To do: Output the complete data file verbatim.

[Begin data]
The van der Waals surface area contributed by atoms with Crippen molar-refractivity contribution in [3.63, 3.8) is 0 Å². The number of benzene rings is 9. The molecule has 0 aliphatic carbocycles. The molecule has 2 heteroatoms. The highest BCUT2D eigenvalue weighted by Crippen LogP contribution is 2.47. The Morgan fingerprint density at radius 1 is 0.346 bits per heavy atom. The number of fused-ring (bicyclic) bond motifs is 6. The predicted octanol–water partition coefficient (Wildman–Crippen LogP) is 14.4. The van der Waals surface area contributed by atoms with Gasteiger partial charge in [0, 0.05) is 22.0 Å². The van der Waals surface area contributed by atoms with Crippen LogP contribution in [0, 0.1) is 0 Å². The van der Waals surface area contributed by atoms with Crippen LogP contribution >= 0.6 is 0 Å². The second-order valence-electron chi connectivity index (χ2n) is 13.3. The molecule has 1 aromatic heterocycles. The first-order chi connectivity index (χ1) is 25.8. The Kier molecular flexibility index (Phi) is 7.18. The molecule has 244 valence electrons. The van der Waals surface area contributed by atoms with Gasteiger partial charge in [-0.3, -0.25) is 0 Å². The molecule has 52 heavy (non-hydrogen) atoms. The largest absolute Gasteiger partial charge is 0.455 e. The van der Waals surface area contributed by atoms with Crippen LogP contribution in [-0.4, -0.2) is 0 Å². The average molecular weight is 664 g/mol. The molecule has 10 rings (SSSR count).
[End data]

The van der Waals surface area contributed by atoms with Crippen molar-refractivity contribution in [3.63, 3.8) is 0 Å². The number of benzene rings is 9. The molecule has 0 aliphatic carbocycles. The molecule has 2 heteroatoms. The highest BCUT2D eigenvalue weighted by Crippen LogP contribution is 2.47. The Morgan fingerprint density at radius 1 is 0.346 bits per heavy atom. The number of fused-ring (bicyclic) bond motifs is 6. The predicted octanol–water partition coefficient (Wildman–Crippen LogP) is 14.4. The van der Waals surface area contributed by atoms with Gasteiger partial charge in [0, 0.05) is 22.0 Å². The van der Waals surface area contributed by atoms with Crippen LogP contribution in [0, 0.1) is 0 Å². The van der Waals surface area contributed by atoms with Crippen LogP contribution >= 0.6 is 0 Å². The second-order valence-electron chi connectivity index (χ2n) is 13.3. The molecule has 1 aromatic heterocycles. The first-order chi connectivity index (χ1) is 25.8. The Kier molecular flexibility index (Phi) is 7.18. The molecule has 244 valence electrons. The van der Waals surface area contributed by atoms with Gasteiger partial charge in [-0.3, -0.25) is 0 Å². The molecule has 52 heavy (non-hydrogen) atoms. The largest absolute Gasteiger partial charge is 0.455 e. The van der Waals surface area contributed by atoms with Crippen LogP contribution in [-0.4, -0.2) is 0 Å². The average molecular weight is 664 g/mol. The molecule has 10 rings (SSSR count).